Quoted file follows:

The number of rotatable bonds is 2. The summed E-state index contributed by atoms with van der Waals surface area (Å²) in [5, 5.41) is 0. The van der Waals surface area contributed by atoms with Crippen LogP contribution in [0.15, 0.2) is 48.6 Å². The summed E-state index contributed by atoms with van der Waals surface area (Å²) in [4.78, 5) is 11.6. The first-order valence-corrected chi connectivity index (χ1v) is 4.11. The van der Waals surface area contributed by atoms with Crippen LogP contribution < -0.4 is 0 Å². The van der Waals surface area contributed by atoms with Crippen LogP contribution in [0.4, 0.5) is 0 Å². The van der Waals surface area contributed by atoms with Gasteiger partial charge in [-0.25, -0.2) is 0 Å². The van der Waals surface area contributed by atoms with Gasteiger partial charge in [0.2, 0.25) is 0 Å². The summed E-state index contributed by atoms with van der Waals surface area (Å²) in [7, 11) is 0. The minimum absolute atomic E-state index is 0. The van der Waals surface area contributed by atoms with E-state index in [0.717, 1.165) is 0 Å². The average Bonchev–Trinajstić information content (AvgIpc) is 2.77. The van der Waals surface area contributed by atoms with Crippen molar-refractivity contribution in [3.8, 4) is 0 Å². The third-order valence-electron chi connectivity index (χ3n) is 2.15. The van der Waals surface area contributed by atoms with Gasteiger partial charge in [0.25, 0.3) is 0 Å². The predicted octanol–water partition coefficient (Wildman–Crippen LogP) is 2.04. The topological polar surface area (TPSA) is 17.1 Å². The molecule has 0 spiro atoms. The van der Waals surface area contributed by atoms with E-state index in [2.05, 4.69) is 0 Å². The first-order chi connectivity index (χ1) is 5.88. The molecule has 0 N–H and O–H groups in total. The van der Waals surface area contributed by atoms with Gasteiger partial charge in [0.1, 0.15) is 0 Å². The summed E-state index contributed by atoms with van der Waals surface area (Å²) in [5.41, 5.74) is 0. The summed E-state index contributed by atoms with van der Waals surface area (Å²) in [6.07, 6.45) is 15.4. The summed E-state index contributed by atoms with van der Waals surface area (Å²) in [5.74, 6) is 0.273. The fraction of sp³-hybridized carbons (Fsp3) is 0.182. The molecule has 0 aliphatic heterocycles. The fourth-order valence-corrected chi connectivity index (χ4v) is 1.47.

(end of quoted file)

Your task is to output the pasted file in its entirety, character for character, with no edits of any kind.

The number of rotatable bonds is 2. The summed E-state index contributed by atoms with van der Waals surface area (Å²) in [5, 5.41) is 0. The van der Waals surface area contributed by atoms with Crippen LogP contribution in [0.15, 0.2) is 48.6 Å². The summed E-state index contributed by atoms with van der Waals surface area (Å²) in [4.78, 5) is 11.6. The first-order valence-corrected chi connectivity index (χ1v) is 4.11. The van der Waals surface area contributed by atoms with Crippen LogP contribution < -0.4 is 0 Å². The van der Waals surface area contributed by atoms with Crippen LogP contribution in [0.4, 0.5) is 0 Å². The van der Waals surface area contributed by atoms with Gasteiger partial charge in [-0.25, -0.2) is 0 Å². The van der Waals surface area contributed by atoms with Gasteiger partial charge in [0.2, 0.25) is 0 Å². The summed E-state index contributed by atoms with van der Waals surface area (Å²) in [7, 11) is 0. The minimum absolute atomic E-state index is 0. The van der Waals surface area contributed by atoms with E-state index in [0.717, 1.165) is 0 Å². The average Bonchev–Trinajstić information content (AvgIpc) is 2.77. The van der Waals surface area contributed by atoms with Crippen molar-refractivity contribution in [3.8, 4) is 0 Å². The third-order valence-electron chi connectivity index (χ3n) is 2.15. The van der Waals surface area contributed by atoms with Gasteiger partial charge in [0.25, 0.3) is 0 Å². The predicted octanol–water partition coefficient (Wildman–Crippen LogP) is 2.04. The topological polar surface area (TPSA) is 17.1 Å². The molecule has 0 spiro atoms. The van der Waals surface area contributed by atoms with E-state index in [2.05, 4.69) is 0 Å². The first-order chi connectivity index (χ1) is 5.88. The molecule has 0 N–H and O–H groups in total. The van der Waals surface area contributed by atoms with Gasteiger partial charge in [0.1, 0.15) is 0 Å². The summed E-state index contributed by atoms with van der Waals surface area (Å²) in [5.41, 5.74) is 0. The summed E-state index contributed by atoms with van der Waals surface area (Å²) in [6.07, 6.45) is 15.4. The summed E-state index contributed by atoms with van der Waals surface area (Å²) in [5.74, 6) is 0.273. The fraction of sp³-hybridized carbons (Fsp3) is 0.182. The molecule has 0 aliphatic heterocycles. The fourth-order valence-corrected chi connectivity index (χ4v) is 1.47.